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I think James Thurber could be considered the bridge between Mark Twain and Kurt Vonnegut as the premier American humorist. In reading Thurber’s short story, “University Days”, I found much to compare to the other two authors in style and wit. I read this story when I chose the Six of Diamonds for Week 33 of my Deal Me In 2014. My Deal Me In 2014 list can be seen here. DMI is sponsored by Jay at Bibliophilopolis.
As a student, both in high school and college, I realized that many of us did not think of teachers as actual human beings and; therefore, they were ripe for ridicule. Thurber gets this as he spins a yarn about his days at Ohio State University immediately following World War I. His professors don’t always know what to do with him. His botany class ranks up there as my favorite episode. Unfortunately, at least for the professor, Thurber finds it difficult to see a flower cell through a microscope. Try after try, Thurber finally gets it and excitedly draws what he sees only for the professor to indicate that he has just drawn his own eyeball because he had flipped into “reflect” mode. It could be easy to go literarily deep here and say that this story represents the ability of Thurber to see differently as an artist. However, I think Thurber was just telling a funny story about his college days. I am glad that he went on, though, just like Twain and Vonnegut, to see the world the way he did. In fact, published in 1933, much of this story’s humor comes from Thurber’s ability to see that none of his educational stumbles kept him from being successful. I have a feeling that he was one of those individuals who was blessed to understand this at the time of his education and not just when he looked back years later.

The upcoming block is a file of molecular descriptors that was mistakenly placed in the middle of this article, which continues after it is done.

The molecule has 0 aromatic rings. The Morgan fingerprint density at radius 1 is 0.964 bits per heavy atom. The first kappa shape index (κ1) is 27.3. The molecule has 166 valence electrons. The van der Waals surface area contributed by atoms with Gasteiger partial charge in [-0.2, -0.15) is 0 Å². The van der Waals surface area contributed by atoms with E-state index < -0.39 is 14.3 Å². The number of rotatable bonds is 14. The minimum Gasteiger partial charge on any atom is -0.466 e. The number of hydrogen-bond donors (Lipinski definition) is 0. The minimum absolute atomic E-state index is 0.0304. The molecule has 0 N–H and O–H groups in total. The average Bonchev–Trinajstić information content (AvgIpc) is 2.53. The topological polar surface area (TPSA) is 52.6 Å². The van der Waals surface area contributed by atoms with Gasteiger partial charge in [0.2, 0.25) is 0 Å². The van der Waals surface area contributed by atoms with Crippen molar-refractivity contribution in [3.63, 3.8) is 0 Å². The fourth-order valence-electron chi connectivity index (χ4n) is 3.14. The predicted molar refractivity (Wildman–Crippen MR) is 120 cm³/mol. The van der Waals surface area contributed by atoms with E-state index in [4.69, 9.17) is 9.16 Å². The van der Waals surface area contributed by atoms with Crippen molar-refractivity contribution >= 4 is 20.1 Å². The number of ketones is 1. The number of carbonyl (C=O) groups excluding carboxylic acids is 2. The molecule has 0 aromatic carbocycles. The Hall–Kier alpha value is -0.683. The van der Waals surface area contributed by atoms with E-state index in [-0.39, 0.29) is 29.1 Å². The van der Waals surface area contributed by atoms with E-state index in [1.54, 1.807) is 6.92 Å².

For the record, there was also a time in high school when the idea struck me that teachers made just as much fun of the students.